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Long-term trends and short-term budget issues put the crunch on state funding for higher ed.

A recent Washington Post article by Daniel de Vise explores the “historic collapse in state funding for higher education” that has occurred over the last two decades. While a large part of the piece focuses on the plight of UC Berkeley – whose state-funded share of its operating budget has gone from nearly half (47 percent) in 1991 to one-tenth (11 percent) this year – the California-based school is just one of the victims in a nationwide, 20-year trend that has increasingly left public universities out in the cold during state budget negotiations.
As GovWin’s state budget project extensively covered (available to subscribers), governments are using every tool at their disposal to make up for daunting revenue shortfalls. In addition, 2011 marks the end of federal ARRA funds, which many states have used to shield themselves from even deeper cuts. As my Industry Analysis colleague and Sr. Analyst Chris Cotner put it in his analyst perspective on higher education budget woes: “After the 2011 budget cycle, federal stimulus funding ended in a ’funding cliff’ that left most states in need of making difficult choices in the face of continued slow economic growth and related budget woes. In fact, in 2011, 18 states reported needing to make mid-year, unanticipated education cuts in order to remain solvent.”
There is no shortage of examples of states putting this philosophy into practice. Pennsylvania, California, Texas and Arizona have all undergone nasty budget battles in the last few years, which have resulted in steep cuts to K-12 education and public universities. Indeed, as the Post article alludes to, targeting education funding has been a nationwide trend among state governments looking to tighten their belts. According to the Center on Budget and Policy Priorities, “At least 25 states are making major, identifiable cuts in higher education.”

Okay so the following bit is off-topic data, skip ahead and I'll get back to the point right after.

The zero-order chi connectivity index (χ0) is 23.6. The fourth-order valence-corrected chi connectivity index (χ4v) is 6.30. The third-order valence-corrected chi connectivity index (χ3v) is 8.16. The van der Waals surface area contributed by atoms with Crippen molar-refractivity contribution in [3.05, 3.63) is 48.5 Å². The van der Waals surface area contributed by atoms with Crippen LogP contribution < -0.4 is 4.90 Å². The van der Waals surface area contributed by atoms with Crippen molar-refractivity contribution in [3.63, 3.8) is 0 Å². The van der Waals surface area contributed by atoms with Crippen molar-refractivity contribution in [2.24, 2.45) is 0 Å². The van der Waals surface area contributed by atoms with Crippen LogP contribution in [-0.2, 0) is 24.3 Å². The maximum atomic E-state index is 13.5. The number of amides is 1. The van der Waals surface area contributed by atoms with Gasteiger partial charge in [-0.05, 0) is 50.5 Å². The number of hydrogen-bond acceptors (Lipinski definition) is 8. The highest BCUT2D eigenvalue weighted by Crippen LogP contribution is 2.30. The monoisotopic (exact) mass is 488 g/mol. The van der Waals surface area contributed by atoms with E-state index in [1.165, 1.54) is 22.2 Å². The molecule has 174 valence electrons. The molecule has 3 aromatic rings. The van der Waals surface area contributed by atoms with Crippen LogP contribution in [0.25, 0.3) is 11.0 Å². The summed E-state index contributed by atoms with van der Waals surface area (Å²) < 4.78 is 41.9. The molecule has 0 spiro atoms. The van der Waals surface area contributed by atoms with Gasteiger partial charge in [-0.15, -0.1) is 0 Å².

This has led to no program or earmark being safe, and public schools and universities have not escaped the program and budget-cutting knives. Colleges have made up for this shortfall through larger classes, ballooning tuitions costs, grants and private donations. The problem is that a good chunk of grant and private funding winds up being specifically earmarked for certain programs or priorities, giving universities less flexibility with how they spend their money.
Analyst’s Take
It is difficult to foresee this as having anything other than a net-negative impact on the education IT vertical market, though to what extent remains to be seen. According to Cotner’s analysis, “The biggest vertical general-fund expenditure loser for FY 2012 is higher education, at an estimated $3.16 billion,” and “the end tally in 2012 is that higher education will experience a net loss [across the country], both in terms of general fund and all-fund expenditures.”
Should this discourage forward-thinking IT vendors from jumping into the education market? Not necessarily. Earlier this year, I wrote about the promising potential for education IT contracting over the next 5-10 years and, to a large extent, I think that analysis still holds over the long term. There are plenty of factors (like personnel losses through layoffs and attrition, cloud migration, and decades of paper-based records and documents in need of digitizing) that point to a continuing and emerging need for advanced IT solutions in K-12 and higher education.
We still work and operate in an information and technology economy. The slow, steady transition in education from the 20th century to the 21st won’t be stopped by budget cuts. However, reports like these are helpful in offering a sobering reminder that universities (and the states that fund them) are still facing some negative long-term headwinds as well as the aftermath of one of the worst financial and economic crises of the last 80 years. It may be wise for vendors to keep their powder dry in the short term while waiting out the aftereffects of the recession, and plan a more robust higher education presence in the intermediate-to-long term.
To read my recap of the EDUCAUSE 2011 Conference in Philadelphia, go here (subscription required).
To read Chris Cotner’s complete analysis on higher education budgets, go here (subscription required).
To learn more about the primary/secondary education IT market, read Deltek’s 2011-2016 forecast here (subscription required).

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